Wallace was always behind Humphrey. The smallest gap was in a poll taken at the end of September and beginning of October, when Humphrey had 26% and Wallace 19%, with Nixon at 41%. The iPOLL database is not completely comprehensive, so maybe there were surveys in which Wallace led. But I doubt it, given the substantial margin and general stability of the figures (which were from two different polling firms, Gallup and Harris). Maybe Alter was thinking of 1992, when I think Perot did actually lead in some polls?
I hadn't realized that Humphrey was generally leading in the polls until August. The Republican convention took place at the beginning of that month and the Democratic convention took place at the end. That connects to another issue that I was going to write about, so I might as well do it now. Back in the primaries, I was thinking about the question of whether nominating an "extreme" candidate would make a difference. People who say that an extreme candidate will lose votes always include George McGovern as a leading example. McGovern definitely had a liberal voting record in the senate, but so did some more successful Democratic nominees (John Kerry and Barack Obama).
That led me to wonder if the relevant issue might be a divided convention, rather than "extremism." The two things tend to go together, because the reason for a divided convention is often an ideological challenge where one or both sides feel strongly enough to fight on until the end. By divided, I mean one in which there was open conflict that was visible to the TV audience. I think that the following conventions are generally agreed to meet that standard: Republicans in 1964 and 1976 (and now 2016), and the Democrats in 1968, 1972, and 1980. You could argue that the whole idea of a divided vs. united convention doesn't apply before the TV era--the action took place behind the scenes, and multiple ballots were common. However, the Democratic convention of 1924, which took over 100 ballots and involved a giant rally by the KKK after a motion to condemn them had been narrowly defeated, might deserve to be included.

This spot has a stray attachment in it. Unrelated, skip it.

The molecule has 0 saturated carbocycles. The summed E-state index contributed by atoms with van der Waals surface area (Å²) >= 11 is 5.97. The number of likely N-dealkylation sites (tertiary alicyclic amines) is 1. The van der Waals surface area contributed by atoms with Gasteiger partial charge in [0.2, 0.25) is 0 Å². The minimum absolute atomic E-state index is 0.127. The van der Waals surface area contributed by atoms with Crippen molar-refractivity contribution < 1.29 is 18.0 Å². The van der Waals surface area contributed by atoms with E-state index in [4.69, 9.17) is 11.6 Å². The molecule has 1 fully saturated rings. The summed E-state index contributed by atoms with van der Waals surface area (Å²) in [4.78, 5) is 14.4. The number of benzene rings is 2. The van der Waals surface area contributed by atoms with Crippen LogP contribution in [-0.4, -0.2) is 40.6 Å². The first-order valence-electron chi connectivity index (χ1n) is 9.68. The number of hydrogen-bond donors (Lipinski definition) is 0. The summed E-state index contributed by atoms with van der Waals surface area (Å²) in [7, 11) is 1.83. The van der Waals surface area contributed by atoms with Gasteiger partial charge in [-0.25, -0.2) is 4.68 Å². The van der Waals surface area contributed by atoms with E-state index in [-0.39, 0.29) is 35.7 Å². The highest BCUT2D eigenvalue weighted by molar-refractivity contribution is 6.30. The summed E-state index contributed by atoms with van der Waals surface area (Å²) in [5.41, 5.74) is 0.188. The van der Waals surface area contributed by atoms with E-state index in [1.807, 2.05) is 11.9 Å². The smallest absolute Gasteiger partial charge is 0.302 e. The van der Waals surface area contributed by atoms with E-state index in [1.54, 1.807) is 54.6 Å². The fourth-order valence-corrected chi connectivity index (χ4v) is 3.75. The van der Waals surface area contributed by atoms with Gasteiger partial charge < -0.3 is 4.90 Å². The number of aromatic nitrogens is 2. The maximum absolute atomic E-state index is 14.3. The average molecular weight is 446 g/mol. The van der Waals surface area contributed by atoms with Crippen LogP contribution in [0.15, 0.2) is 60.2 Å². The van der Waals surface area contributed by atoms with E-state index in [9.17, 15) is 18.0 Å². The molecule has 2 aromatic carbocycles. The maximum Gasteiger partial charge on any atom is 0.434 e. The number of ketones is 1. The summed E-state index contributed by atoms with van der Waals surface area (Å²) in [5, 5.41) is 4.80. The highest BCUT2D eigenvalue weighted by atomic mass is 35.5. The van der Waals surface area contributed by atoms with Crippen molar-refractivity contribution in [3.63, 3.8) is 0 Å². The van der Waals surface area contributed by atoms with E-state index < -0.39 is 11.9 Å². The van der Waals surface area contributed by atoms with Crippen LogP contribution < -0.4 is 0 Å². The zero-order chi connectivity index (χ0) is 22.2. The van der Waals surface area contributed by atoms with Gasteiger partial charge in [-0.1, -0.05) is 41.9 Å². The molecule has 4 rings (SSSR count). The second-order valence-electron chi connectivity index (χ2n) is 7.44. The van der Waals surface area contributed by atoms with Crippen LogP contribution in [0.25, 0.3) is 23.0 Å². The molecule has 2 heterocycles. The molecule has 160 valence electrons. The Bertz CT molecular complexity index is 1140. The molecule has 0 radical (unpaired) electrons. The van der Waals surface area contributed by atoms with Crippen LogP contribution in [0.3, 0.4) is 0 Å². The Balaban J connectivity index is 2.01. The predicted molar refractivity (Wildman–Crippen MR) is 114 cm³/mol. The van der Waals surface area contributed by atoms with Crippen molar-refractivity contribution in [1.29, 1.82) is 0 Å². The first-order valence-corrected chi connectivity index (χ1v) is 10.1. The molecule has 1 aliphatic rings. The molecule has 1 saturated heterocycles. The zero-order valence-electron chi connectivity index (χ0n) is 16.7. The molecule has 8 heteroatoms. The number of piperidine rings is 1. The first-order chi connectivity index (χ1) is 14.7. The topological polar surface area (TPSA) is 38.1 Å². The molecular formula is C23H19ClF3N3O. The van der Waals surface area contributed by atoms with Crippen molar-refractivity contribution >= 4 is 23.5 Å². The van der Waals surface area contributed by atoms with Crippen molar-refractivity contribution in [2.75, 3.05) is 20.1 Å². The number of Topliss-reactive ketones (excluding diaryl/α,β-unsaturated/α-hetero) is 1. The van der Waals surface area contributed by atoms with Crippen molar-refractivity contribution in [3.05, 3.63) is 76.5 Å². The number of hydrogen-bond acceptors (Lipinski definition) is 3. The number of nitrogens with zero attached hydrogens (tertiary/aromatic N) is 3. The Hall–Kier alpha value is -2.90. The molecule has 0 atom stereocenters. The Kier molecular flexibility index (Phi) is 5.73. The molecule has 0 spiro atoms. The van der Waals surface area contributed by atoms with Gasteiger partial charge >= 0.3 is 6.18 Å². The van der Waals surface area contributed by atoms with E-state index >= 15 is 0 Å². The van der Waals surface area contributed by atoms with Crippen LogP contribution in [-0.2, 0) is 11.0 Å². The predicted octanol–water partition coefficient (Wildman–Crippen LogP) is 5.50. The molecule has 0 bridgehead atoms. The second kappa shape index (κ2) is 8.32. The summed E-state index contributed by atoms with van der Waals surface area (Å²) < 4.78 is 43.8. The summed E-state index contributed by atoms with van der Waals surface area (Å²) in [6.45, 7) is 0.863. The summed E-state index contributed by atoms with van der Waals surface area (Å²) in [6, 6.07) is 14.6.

I added a variable for a divided convention to Fair's model and got the following results:
Model estimate std err
1. Fair plus divided (1968-80 only) -2.36 (1.45)
2. Fair plus divided (including 1924) -2.51 (1.37)
3. Modified plus divided -3.41 (1.59)
The third model modifies Fair's variables in two ways: Gerald Ford is counted as an incumbent president, and the Democrats are counted as getting 34.8% of the two-party vote in 1924, which is what they actually got. Fair does not count Ford as an incumbent on the grounds that he was not elected to either the presidency or the vice-presidency, which doesn't make sense to me. There was an important third-party candidate (Robert LaFollette) in 1924, and Fair estimates that most of his voters would have gone to the Democrats if he had not been in the race. That could be true, but it's not possible to be sure, and if you were adjusting totals it seems that a better case could be made for 1968, when surveys indicated that most of Wallace's voters would have gone to Nixon as a second choice.
The figures mean that a divided Democratic convention is estimated to cost the Democrats about 2.4% and a divided Republican convention to help them by 2.4% (in model 1). There's a good deal of uncertainty about the size of the effect, and it's not statistically significant at the 5% level in the first two models. Still, I'd say that there's evidence that a divided convention hurts a party.